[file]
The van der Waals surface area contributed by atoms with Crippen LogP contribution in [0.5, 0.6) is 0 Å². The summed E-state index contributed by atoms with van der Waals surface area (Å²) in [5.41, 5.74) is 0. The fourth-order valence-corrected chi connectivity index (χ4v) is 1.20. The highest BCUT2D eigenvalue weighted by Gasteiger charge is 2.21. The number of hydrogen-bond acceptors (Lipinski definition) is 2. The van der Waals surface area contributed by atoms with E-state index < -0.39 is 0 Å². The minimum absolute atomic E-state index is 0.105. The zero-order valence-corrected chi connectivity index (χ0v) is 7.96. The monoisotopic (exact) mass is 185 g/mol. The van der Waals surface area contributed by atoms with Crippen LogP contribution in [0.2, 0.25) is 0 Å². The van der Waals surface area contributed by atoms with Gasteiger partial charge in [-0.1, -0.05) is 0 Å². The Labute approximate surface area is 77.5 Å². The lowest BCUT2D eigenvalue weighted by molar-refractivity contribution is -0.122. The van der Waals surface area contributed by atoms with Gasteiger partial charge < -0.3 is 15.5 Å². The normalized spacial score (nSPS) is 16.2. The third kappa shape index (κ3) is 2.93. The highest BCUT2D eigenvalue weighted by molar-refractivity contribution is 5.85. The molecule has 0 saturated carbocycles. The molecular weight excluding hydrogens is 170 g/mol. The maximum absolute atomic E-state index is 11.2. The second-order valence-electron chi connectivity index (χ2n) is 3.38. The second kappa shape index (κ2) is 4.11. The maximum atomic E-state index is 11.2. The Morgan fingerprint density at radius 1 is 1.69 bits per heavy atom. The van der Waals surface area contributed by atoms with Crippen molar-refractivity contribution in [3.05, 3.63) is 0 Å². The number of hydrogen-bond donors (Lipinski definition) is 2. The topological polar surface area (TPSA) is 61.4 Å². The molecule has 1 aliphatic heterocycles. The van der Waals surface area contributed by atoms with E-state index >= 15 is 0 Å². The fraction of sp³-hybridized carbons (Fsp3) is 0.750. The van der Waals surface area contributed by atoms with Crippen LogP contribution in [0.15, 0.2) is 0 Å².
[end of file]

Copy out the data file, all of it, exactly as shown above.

The van der Waals surface area contributed by atoms with Crippen LogP contribution in [0.5, 0.6) is 0 Å². The summed E-state index contributed by atoms with van der Waals surface area (Å²) in [5.41, 5.74) is 0. The fourth-order valence-corrected chi connectivity index (χ4v) is 1.20. The highest BCUT2D eigenvalue weighted by Gasteiger charge is 2.21. The number of hydrogen-bond acceptors (Lipinski definition) is 2. The van der Waals surface area contributed by atoms with E-state index < -0.39 is 0 Å². The minimum absolute atomic E-state index is 0.105. The zero-order valence-corrected chi connectivity index (χ0v) is 7.96. The monoisotopic (exact) mass is 185 g/mol. The van der Waals surface area contributed by atoms with Crippen LogP contribution in [0.2, 0.25) is 0 Å². The van der Waals surface area contributed by atoms with Gasteiger partial charge in [-0.1, -0.05) is 0 Å². The Labute approximate surface area is 77.5 Å². The lowest BCUT2D eigenvalue weighted by molar-refractivity contribution is -0.122. The van der Waals surface area contributed by atoms with Gasteiger partial charge < -0.3 is 15.5 Å². The normalized spacial score (nSPS) is 16.2. The third kappa shape index (κ3) is 2.93. The highest BCUT2D eigenvalue weighted by molar-refractivity contribution is 5.85. The molecule has 0 saturated carbocycles. The molecular weight excluding hydrogens is 170 g/mol. The maximum absolute atomic E-state index is 11.2. The second-order valence-electron chi connectivity index (χ2n) is 3.38. The second kappa shape index (κ2) is 4.11. The maximum atomic E-state index is 11.2. The Morgan fingerprint density at radius 1 is 1.69 bits per heavy atom. The van der Waals surface area contributed by atoms with Crippen molar-refractivity contribution in [3.05, 3.63) is 0 Å². The number of hydrogen-bond donors (Lipinski definition) is 2. The topological polar surface area (TPSA) is 61.4 Å². The molecule has 1 aliphatic heterocycles. The van der Waals surface area contributed by atoms with E-state index >= 15 is 0 Å². The fraction of sp³-hybridized carbons (Fsp3) is 0.750. The van der Waals surface area contributed by atoms with Crippen LogP contribution in [0.15, 0.2) is 0 Å².